PLPA News

17
Sep

Loons, Monarch Update and New Arrivals

Evening Calm



Our Loon Family

Still spending a lot of time on her own, Pearl is now diving for more than 2 minutes at a time and looking quite the beautiful young loon! She is still begging from and being fed by her mom.

Pearl at mid-lake on Sunday (15th). This is her plumage for the next 2 years. It is almost as striking as the adult plumage.

Pearl pestering her mom to bring more fish. The female is beginning to molt into winter plumage. You can see it in how dull her feathers are and the changes around her beak.

At mid-lake, the loons make a rather explosive dive to reach the depths. Mom heads down for another fish.

Monarch Update

Last year we had squirrels crossing the lake, now we have Monarch butterflies crossing on their way south to Mexico. We see several per hour while photographing on the lake.

Male Monarch fueling up on red clover. Its wing color suggests it is newly emerged. These late season adults can live up to 9 months. Both sexes are now migrating to forests in Mexico for the winter. They will mate next spring and the females will begin the journey North.

Meanwhile, back at the milkweed patch, milkweed bugs have hatched. The mother is standing guard while the nymphs suck plant juice from a milkweed seed pod.

Milkweed bugs cluster in a group when disturbed. That really emphasizes their warning coloration. Bugs (Hemiptera) do not have a pupal stage. These young have wing buds (black). Their full wings appear at the final molt to adulthood

During the past month, young animals born this summer are showing up around the lake. Turtle Cove and the Pleasant Lake watershed are vital nurseries to many species. Jen has been keeping track of some of them.

This little porcupine was accidentally shut in our garage overnight. As soon as we let him out in the morning he went into our clover and started nibbling.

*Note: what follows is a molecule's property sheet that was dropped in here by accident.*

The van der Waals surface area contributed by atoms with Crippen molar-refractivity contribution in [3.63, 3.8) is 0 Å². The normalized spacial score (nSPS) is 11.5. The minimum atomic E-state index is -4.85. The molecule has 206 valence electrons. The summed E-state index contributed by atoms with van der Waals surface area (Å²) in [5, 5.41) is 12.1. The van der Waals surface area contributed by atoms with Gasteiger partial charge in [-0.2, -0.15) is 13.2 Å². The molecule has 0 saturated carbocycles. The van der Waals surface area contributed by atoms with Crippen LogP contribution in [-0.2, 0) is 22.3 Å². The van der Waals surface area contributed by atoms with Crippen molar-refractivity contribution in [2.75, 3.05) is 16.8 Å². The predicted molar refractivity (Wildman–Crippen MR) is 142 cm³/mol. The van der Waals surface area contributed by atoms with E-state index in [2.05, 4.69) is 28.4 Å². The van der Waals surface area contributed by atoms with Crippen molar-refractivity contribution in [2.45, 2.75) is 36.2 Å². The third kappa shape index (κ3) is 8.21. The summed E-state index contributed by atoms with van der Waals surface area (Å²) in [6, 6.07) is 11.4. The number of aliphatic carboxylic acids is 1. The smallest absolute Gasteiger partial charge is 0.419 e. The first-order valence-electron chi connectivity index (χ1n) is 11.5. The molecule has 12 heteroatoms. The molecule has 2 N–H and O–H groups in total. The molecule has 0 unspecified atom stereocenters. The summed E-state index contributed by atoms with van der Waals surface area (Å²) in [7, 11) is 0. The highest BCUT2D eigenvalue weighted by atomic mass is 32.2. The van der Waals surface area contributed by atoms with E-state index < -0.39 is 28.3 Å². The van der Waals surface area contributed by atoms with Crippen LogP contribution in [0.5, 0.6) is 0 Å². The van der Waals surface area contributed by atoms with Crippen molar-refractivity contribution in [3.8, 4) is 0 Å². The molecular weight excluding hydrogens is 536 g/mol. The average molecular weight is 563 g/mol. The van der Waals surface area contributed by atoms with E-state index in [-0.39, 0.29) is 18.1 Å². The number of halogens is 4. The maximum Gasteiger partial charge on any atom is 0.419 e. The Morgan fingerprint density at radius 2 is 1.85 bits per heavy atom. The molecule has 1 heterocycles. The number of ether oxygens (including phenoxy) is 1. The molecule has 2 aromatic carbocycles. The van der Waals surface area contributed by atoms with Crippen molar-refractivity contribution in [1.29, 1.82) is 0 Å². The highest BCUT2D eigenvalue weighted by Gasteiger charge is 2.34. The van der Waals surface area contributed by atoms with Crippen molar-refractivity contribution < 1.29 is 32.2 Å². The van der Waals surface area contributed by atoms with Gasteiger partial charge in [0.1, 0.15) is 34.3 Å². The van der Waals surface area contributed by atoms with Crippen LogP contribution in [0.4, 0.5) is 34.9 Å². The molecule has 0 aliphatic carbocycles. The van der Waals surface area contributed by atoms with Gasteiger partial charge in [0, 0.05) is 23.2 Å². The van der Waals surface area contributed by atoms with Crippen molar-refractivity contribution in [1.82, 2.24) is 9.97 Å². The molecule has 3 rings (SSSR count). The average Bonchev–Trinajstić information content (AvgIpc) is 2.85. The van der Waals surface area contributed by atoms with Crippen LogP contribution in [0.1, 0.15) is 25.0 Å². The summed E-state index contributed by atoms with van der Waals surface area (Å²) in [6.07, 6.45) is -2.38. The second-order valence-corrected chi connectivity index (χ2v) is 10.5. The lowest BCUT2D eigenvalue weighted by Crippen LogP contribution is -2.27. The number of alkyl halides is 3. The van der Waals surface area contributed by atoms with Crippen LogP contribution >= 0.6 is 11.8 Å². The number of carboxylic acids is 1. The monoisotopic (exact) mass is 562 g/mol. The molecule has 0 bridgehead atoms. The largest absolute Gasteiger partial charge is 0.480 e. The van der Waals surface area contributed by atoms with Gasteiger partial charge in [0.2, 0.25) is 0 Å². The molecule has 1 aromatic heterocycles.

Gray tree frog (Hyla versicolor) – this one is green and as its species name indicates, they are able to change their color to match their surroundings. Not many frogs can do this.This young one was the size of the tip of your thumb.

This fluffy young House Wren likes to hang around a brush pile with its siblings. Keeping a pile of dead branches in a corner of your yard is a good way to attract these helpful insect eaters.

A family of Hairy woodpeckers was raised in the hole of a dead tree on the edge of Turtle Cove. Juveniles like this one have a slightly red or orange crown.

This young male Common Yellowthroat Warbler is just beginning to show signs of the mask he will wear as an adult. Common Yellowthroats nest and raise their young in Turtle Cove.

The immature Spotted Sandpiper has an unspotted breast along with a bit of a brown collar and yellow legs. Breeding adults are spotted and have grey legs. They nest and raise their young all around the shore of Pleasant Lake.

Chipping Sparrow – immature birds have a brown crown with dark streaks and a black eye line. They are our most common sparrow in the watershed, along with the Song Sparrow.

To be continued … Jon and Jen

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